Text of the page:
Common Questions People ask About Intellectual Disability
1. What causes intellectual disability?
For many people the cause is unknown, but known causes of intellectual disability are:
- Chromosomal or genetic anomaly e.g. Down Syndrome. This can sometimes cause other disabilities as well e.g. heart defect, hearing impairment
- Extreme prematurity e.g. the baby may have brain damage from inadequate oxygen supply
- Problems during pregnancy e.g. the mother develops rubella during early pregnancy, or results from drug or alcohol use
- Illness or injury e.g. meningitis or accident which causes brain damage
- Environmental causes e.g. the baby/child’s development may be affected by the external environment like lead pollution, lack of health care
Only about 1% of the general population has an intellectual disability, requiring specialist support services. Mostly the disability is mild only about 25% of people with intellectual disability have moderate to very high support needs.
To obtain relevant support services, people are required to be assessed under legal definition/criteria of intellectual disability.
It is important to remember, that intellectual disability is not a sickness and is different from a psychiatric illness or disability.
2. What is the potential for people with intellectual disability?
No-one knows how any of their children will develop or what they will achieve as adults. Like everyone else, people with intellectual disability have unique skills and difficulties. They also experience varying opportunities and environments in which to develop. Knowing the nature of the disability may suggest ways a person could develop, but it cannot foretell what that person will or won’t achieve.
History shows that many people with intellectual disability have been more limited by the low expectations of others and the resulting lack of stimulation and limited opportunities, rather than from expectations that are too high. People’s unique skills and abilities are often overlooked due to preoccupation with the disability and the presumption that people with intellectual disability are all the same.
Until recent years, people with intellectual disability were rarely included in community activities. Families were commonly advised to place their children into institutions, no matter the degree or nature of the disability. Children were also kept at home with limited community interaction.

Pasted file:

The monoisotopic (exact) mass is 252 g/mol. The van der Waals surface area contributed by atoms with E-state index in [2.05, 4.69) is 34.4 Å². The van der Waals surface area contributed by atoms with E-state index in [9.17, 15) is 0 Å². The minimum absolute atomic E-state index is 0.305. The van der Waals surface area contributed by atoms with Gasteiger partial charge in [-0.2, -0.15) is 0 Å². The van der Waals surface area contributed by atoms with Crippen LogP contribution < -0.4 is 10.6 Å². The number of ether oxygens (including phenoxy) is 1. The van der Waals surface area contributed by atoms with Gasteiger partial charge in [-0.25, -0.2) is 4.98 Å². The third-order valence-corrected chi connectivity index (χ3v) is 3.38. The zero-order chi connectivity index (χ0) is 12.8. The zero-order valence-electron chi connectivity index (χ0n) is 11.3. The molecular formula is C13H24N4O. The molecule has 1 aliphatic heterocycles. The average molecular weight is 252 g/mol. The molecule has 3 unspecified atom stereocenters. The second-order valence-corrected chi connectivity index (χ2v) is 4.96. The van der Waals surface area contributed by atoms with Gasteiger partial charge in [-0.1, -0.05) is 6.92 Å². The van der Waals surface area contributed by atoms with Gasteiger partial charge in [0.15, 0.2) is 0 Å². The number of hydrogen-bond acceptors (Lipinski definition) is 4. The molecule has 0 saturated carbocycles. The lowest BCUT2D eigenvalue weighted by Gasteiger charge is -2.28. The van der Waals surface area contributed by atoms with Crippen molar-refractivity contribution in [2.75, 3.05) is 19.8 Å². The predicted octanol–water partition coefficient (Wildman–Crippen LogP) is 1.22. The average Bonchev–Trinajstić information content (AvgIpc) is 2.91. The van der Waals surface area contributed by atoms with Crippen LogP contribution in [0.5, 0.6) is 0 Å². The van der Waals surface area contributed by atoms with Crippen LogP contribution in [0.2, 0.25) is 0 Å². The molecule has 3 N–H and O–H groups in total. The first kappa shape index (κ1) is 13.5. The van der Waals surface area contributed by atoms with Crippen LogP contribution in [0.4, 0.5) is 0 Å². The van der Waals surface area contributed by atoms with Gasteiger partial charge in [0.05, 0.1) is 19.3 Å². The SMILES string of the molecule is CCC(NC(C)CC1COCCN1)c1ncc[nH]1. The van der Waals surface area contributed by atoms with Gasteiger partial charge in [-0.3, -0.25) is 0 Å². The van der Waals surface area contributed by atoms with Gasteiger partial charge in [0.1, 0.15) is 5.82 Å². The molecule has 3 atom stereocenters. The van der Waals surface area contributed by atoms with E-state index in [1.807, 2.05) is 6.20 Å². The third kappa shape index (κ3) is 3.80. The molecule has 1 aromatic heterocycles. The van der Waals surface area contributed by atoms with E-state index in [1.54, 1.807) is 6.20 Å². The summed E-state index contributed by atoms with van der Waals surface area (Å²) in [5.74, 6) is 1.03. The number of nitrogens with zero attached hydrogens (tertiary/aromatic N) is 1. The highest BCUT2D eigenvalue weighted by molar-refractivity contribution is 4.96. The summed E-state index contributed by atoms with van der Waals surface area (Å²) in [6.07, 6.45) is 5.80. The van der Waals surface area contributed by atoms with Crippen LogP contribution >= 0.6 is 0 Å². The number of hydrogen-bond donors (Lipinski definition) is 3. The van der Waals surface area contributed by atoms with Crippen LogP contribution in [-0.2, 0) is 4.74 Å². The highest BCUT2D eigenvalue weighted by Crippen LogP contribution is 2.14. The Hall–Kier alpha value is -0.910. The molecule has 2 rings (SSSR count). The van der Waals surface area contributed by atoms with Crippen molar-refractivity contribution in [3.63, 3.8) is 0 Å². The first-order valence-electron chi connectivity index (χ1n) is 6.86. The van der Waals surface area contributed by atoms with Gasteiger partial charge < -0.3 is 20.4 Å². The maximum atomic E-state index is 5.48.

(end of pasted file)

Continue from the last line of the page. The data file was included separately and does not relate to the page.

Fortunately things are changing! There are increasing opportunities for people of all ages to learn and join in the full range of community activities alongside everyone else e.g. sport and recreation clubs, guides and scouts, Neighbour hood Houses, TAFE courses. Many children with intellectual disability go to a regular school, including those with very high support needs. In fact, the majority of families in Victoria now seek regular schooling for their child with intellectual disability.
“With each new beginning the butterfly emerged just a little more. The day she travelled on public transport alone, the day she went on her first date and the day she told me of her first romance” –
Mother or daughter with down syndrome, (DSAV Integration Information Pack)
Adults with intellectual disability are increasingly seeking further training or work in the community in mainstream employment or are involved in activity programs. People now work in the catering and retail services, as quality checkers on production lines, as artists, as gardeners, as kindergarten assistants, as. advocates to others with disability and the list is growing!
Adults also live away from the family home in the community. Some people with intellectual disability marry and have children of their own.
3.Are all people with intellectual disability able to live in the community?
Quite simply, yes they can! Most people have always lived and continue to live with their families in their local community, albeit with limitations, irrespective of the nature or extent of their disability!
Successful independent living in the community is dependent on people with disability and their families having access to the right amount and type of support which provides secure and appropriate accommodation.
Everyone is entitled to grow up in and belong to an ordinary community and to be someone’s friend or neighbour. Vital neighbourhoods include people of all shapes, sizes, nationality, cultures, ages, religions and abilities.
Nowadays in Australia and in most countries, people with intellectual disability are increasingly being provided with opportunities to live independently of their family in the community. Institutional placement is mostly a thing of the past – institutions are gradually closing. People who have always lived in institutions, even those who have lived in locked wards, are successfully moving to the community.
Independent research unequivocally shows that when people with intellectual disability, including those with the highest support needs, have been provided with appropriate supports and opportunities to live in the community, they have gained new skills, and greater independence and their quality of life keeps on improving.